Toronto Volkswagen Dealership Shifts Customer Engagement to the Fast Lane with Massive Videowall By Advanced

25 total HD displays, including a 2×8 display videowall, provide incredible opportunities to capture customers’ attention and deliver engaging promotional content.

In the constantly-evolving world of consumer tastes and purchasing trends, static signage and advertisements often leave retailers behind the competitive curve — particularly when it comes to selling automobiles, where full motion video is becoming a requirement to present and market the latest new car models to a style craving audience of buyers.

At the Humberview Volkswagen dealership in Toronto, Ontario, recent renovations provided the perfect opportunity to amaze customers with a massive new videowall and nine individual digital displays. According to the installation experts at Advanced, one of North America’s leading audiovisual and collaborative communications companies, this state-of-the art digital installation is a game changer for the dealership.

“When conducting renovations, retailers often look for the best way to improve on-site advertising and informational displays,” said David Weatherhead, President and CEO of Advanced. “Humberview Volkswagen recognized that the static, printed advertisements of the past simply cannot compete with a digital display’s ability to be updated at a moment’s notice, for negligible cost. We built a massive videowall that is guaranteed to capture the attention of every customer who walks into their showroom, and outfitted the entire dealership with digital displays that provide unlimited messaging possibilities.”

The main attraction of the dealership’s technology upgrade is the nearly 27-foot by four-foot videowall mounted above the customer welcoming area designed to stop customers in their tracks. Comprised of 16 ultra-thin-bezel 46” HD monitors in a 2×8 configuration, the display can present a single large image or up to four advertisements side-by-side.

Advanced designed the videowall to have seams of just 5.5 millimeters and offer a maximum resolution of 7680×1080 for a single image. To maximize the videowall’s utility, the team installed a digital video matrix that includes five distinct video sources and allows the dealership to split the display into four 2×2 sections, each with an aspect ratio of 16:9 and maximum resolution of 1920×1080, or two 4×2 sections with 32:9 aspect ratios and maximum resolutions of 3840×1080. With all these different display possibilities, it was paramount that the system be easy to access and adjust quickly to respond to changing customer attitudes and desires.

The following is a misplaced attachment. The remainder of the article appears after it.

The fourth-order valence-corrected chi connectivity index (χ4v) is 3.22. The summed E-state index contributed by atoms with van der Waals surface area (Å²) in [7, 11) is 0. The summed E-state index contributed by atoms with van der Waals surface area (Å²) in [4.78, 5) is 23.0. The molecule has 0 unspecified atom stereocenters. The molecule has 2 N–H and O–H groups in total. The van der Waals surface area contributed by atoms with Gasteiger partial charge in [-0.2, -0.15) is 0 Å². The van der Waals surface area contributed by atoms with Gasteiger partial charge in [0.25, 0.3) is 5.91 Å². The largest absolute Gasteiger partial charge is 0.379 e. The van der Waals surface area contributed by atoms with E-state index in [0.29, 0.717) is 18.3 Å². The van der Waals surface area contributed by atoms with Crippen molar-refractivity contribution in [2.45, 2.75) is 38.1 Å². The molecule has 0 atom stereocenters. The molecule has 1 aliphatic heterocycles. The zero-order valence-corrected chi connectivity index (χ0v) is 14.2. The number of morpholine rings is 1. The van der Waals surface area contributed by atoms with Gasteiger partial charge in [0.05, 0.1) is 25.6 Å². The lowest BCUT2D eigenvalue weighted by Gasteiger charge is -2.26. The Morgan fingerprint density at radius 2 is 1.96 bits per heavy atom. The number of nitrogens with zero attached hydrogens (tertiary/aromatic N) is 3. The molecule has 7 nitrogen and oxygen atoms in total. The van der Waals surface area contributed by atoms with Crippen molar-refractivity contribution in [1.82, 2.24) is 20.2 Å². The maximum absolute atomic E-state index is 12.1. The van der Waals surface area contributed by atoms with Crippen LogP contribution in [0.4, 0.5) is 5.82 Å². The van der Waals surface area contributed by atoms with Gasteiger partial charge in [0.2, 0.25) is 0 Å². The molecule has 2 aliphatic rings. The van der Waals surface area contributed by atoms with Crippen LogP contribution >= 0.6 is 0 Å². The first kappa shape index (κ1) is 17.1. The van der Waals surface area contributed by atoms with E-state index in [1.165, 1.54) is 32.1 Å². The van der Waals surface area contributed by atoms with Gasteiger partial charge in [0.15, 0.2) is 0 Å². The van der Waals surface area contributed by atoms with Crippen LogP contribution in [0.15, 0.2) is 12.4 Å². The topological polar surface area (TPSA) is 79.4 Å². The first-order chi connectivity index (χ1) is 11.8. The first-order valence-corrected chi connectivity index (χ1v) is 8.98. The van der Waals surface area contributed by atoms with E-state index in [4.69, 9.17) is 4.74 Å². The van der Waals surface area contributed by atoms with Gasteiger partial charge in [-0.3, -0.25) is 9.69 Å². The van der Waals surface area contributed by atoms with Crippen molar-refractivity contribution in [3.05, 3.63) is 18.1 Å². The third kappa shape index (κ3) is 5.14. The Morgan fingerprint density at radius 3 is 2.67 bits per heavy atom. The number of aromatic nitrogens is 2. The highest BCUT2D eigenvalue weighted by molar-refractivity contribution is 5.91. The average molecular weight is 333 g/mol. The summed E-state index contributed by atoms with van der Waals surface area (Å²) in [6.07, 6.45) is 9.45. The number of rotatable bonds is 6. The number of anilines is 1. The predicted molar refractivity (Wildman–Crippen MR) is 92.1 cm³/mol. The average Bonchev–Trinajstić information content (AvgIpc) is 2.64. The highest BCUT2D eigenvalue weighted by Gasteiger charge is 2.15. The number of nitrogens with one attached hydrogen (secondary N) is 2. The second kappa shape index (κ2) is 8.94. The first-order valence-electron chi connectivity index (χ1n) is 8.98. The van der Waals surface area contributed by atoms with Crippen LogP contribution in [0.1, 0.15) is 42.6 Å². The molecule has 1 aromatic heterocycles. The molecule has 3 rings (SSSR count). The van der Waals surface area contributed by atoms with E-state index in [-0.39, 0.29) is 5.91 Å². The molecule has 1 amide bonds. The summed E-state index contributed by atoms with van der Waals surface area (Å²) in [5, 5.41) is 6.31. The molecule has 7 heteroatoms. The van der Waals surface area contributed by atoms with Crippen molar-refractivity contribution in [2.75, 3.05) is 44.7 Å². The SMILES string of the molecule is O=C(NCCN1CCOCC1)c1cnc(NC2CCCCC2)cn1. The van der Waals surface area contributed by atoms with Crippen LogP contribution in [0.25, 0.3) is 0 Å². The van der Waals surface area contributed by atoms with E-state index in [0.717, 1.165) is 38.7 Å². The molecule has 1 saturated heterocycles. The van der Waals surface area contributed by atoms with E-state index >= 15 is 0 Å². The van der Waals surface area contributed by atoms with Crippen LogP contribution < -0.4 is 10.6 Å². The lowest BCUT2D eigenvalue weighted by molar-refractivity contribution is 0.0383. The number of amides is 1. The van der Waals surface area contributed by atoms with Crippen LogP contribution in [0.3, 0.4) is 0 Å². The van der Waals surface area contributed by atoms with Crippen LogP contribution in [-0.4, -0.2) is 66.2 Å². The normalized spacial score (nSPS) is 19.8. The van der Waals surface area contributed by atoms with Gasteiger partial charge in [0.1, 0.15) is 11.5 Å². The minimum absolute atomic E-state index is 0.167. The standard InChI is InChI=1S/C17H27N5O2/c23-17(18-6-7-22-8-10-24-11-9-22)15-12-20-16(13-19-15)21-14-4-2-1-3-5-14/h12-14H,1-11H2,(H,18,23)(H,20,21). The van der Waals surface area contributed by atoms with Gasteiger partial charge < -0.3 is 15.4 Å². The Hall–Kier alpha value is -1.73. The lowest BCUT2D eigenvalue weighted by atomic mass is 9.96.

“What’s truly amazing about this A/V installation is that it’s so simple to use,” Weatherhead continued. “With a modest addition to the system, we were able to organize control of all 13 separate displays that is easy enough for anyone to operate and adjust. That includes the audio played through the two speakers on either side of the videowall, the feeds for all four 2×2 sections of the videowall, and the feeds for the other HD displays located throughout the dealership.”

In addition to the videowall, the installation includes nine individual HD displays throughout the building that each have a dedicated video feed delivered through the matrix switcher. This affords even greater flexibility so the managers can decide what images or video they want on each screen throughout the day. The digital video matrix, audio amplifier and all the source input devices are conveniently located in a single equipment rack, completely hidden from view in the building’s telecom room. The signal for the two audio speakers adjacent to the videowall originates from the matrix switcher, so they can play audio from any one of the six input sources.

“The retail environment is constantly changing, as are consumer attitudes,” Weatherhead concluded. “With on-demand advertising made possible by captivating digital displays, retailers can quickly react and capitalize on trends to increase sales. To put it simply, paper is out, and digital is in.”

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